You can also find a bunch of video interviews that my half sister did when she found out by searching his name.
There are about 20 of us in contact now through 23&Me and Ancestry DNA tests, and at least 5 more that want no contact whatsoever. We get a new one nearly every month, and more so after holidays or sales on DNA tests. Estimations go into the thousands.
Luckily(?) my (real, not bio) dad was dead before he found out, but my parents had no idea.
Finding out was a serious trip. There were A LOT of implications with it, especially with meeting my half siblings. If anyone wants more details, I'm happy to talk about it.
Q2: What physical & behavioral similarities do you observe between you and your half-siblings? Do you have any insight on the nature vs. nurture debate?
My siblings and I have speculated the hell out of his motivations, and I've personally come to the conclusion that he was in a position to industrialize his evolutionary impact and took advantage of it.
Most of life has an implicit "purpose" to reproduce, and he found an extremely efficient way of mechanizing that, without any of the downsides like actually raising the offspring.
It's odd and I'm getting personal here but I always knew I wanted kids since I can remember, and I knew that if I never found a partner to have children with, I'd want to donate sperm for the sheer biology of it. It's an odd thing to try to express, but I'd be surprised if most people don't have some level of that.
2. As far as physical characteristics, I actually look quite a bit like him in many ways (especially the younger photos before he was drinking himself to death). But certainly better :D You can reference my website in my bio and the link in my parent post if you want to see. Eyes, hair, skin color, facial features, relative height, etc.
Behavioral - I was diagnosed with bipolar 1 disorder when I was 20. We could never figure out where that came from. It's treated now and also good to have someone to blame. I feel i share many personality traits that describe him, to certain (usually lesser) degrees.
They also say 80% of "intelligence" is inherited, and not to rag on my wonderful parents or prop myself up or anything, but we all sort of always wondered where I got that too vs my parents or other relatives. Also the aforementioned biological urge is a pretty interesting point - all of my siblings so far either have children or want them.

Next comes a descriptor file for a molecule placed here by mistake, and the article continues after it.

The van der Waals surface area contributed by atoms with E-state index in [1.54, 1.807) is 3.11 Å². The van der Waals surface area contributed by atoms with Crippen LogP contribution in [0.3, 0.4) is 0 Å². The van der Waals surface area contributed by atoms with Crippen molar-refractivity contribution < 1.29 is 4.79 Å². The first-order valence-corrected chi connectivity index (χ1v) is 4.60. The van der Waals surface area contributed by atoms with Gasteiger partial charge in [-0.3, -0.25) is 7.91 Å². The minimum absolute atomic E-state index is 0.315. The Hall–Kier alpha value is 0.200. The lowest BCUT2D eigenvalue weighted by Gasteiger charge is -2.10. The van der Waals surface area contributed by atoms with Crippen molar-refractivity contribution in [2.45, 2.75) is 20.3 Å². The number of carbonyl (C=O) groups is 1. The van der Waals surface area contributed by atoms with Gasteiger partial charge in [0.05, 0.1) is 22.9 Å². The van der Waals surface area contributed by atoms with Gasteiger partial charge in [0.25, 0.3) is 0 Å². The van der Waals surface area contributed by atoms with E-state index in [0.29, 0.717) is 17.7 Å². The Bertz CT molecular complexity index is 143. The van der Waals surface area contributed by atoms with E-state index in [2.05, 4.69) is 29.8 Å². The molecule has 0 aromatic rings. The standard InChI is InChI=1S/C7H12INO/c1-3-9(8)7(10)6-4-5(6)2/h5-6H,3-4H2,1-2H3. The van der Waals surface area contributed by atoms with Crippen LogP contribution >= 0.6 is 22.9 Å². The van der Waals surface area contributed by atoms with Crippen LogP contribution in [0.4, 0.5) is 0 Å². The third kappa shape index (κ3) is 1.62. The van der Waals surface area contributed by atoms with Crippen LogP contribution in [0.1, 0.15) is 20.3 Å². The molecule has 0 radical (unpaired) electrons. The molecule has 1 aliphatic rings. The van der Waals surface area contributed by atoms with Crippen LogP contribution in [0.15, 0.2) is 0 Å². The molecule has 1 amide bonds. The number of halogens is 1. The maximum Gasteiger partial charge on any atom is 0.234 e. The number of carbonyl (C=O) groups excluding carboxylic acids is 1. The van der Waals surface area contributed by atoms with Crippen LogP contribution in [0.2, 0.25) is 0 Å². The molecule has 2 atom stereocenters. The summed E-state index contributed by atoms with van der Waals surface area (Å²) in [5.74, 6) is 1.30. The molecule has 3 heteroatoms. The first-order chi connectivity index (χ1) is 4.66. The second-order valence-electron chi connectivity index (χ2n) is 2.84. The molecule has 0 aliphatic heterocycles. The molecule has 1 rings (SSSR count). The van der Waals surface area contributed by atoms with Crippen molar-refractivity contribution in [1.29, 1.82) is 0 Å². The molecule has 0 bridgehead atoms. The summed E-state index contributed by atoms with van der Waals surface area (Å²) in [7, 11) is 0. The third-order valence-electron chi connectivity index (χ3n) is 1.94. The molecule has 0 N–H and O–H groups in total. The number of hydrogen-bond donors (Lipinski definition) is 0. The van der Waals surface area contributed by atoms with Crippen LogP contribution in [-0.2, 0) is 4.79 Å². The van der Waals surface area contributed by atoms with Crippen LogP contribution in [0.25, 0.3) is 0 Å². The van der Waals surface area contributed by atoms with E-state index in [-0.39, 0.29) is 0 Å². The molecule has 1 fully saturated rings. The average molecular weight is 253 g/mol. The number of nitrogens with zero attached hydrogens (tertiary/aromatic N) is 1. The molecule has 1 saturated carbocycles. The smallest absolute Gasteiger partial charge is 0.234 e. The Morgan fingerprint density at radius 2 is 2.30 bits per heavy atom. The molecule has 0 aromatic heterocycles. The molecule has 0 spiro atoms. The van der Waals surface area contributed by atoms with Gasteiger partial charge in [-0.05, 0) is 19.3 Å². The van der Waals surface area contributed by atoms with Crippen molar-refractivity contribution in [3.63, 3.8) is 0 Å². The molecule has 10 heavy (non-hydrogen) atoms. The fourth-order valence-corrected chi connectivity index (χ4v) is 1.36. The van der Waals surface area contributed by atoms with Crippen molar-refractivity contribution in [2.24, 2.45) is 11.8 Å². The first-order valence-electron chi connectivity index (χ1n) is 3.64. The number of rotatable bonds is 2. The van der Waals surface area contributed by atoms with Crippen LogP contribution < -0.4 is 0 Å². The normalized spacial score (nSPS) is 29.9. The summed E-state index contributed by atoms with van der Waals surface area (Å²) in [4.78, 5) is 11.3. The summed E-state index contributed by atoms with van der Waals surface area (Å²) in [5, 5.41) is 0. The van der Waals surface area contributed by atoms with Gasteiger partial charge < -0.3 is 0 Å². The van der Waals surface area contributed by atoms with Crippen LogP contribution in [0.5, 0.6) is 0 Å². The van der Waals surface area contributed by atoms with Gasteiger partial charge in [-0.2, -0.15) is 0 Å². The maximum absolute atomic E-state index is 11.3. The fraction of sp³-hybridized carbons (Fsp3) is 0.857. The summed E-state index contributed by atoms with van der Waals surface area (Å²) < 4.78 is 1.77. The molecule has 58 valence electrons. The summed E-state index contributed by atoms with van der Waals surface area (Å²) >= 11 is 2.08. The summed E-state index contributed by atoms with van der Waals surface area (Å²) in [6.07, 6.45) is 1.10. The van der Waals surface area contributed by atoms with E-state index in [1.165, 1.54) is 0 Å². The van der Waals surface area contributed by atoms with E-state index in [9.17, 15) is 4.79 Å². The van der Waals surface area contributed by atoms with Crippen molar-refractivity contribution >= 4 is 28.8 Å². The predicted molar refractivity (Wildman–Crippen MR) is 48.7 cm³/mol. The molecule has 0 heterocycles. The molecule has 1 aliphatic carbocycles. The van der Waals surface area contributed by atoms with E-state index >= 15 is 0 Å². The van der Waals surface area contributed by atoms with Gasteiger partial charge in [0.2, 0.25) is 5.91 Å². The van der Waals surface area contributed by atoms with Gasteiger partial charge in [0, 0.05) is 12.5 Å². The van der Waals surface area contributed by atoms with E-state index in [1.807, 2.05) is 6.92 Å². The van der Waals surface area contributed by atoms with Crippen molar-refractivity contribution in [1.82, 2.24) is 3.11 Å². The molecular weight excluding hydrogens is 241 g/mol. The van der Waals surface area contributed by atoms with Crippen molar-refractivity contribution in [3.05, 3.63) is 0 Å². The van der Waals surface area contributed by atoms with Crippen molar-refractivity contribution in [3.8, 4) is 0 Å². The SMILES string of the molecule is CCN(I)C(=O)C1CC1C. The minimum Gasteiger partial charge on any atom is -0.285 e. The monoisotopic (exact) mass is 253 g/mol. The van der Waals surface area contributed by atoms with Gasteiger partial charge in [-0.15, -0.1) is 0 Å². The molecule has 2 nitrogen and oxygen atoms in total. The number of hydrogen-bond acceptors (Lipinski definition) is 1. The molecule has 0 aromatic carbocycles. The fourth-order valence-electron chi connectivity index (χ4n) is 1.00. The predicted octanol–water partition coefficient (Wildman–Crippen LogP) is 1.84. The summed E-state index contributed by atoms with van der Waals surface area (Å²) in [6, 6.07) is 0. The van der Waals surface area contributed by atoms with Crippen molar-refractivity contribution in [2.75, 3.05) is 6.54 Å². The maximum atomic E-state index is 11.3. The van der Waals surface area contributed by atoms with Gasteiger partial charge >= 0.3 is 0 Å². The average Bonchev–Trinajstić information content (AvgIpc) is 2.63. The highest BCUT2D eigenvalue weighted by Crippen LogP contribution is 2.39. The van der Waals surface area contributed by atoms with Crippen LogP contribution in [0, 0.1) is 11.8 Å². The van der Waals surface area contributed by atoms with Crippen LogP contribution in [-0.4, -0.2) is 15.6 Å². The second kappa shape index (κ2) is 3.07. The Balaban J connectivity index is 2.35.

Most of my siblings are musical and play at least one musical instrument or sing or act or perform in some way, and he was apparently a great multi instrumentalist. The list goes on and on.
I'd put quite a lot more weight into nature than I ever would have before. I was convinced of nurture being the obvious bigger influencer but much of that could be attributed to lack of similarities with my family growing up. When I found out about this, I discussed it heavily with my siblings and some of their families and we all agreed that nature plays an enormous role that we'd never know otherwise.
How has the knowledge affected your life?
My feelings toward him are very complicated. At surface level he's an evil asshole who violated my mother and family and hundreds of others, not to mention things like his neighborhood reputation or highly debated "kidnapping" conviction (very long story, she maybe was one of those "kidnapped herself" stories, but it's debated).
But deeper down, I wouldn't exist without him, in the sense of "I" as my identity and ego and DNA which, frankly, I wouldn't have any different. I'm happy with how my life has turned out and how I've grown to understand myself and the world and having this knowledge has only built upon that. My mother has forgiven him and like other commenters has loved me anyway this whole time thinking I was her husband's, but it doesn't change her view of me or him.
At another, weirder, impersonal level, I have somewhat of a sense of respect and awe in him for accomplishing a biological feat only possible in a short window of time and space that he figured out and exploited. It's weird to reflect on it from a purely objective biological big picture perspective.
For example, every single new sibling talks about a lawsuit right off the bat. We have to explain to them each time that: The clinic went under, Lippert (the IVF technician/bio father) died in 1999, and the doctor overseeing it killed himself and destroyed the records. There is no lawsuit possible because there's nobody to sue, but also we'd have to prove some sort of damages, and being alive doesn't really count, for most of us anyway :D.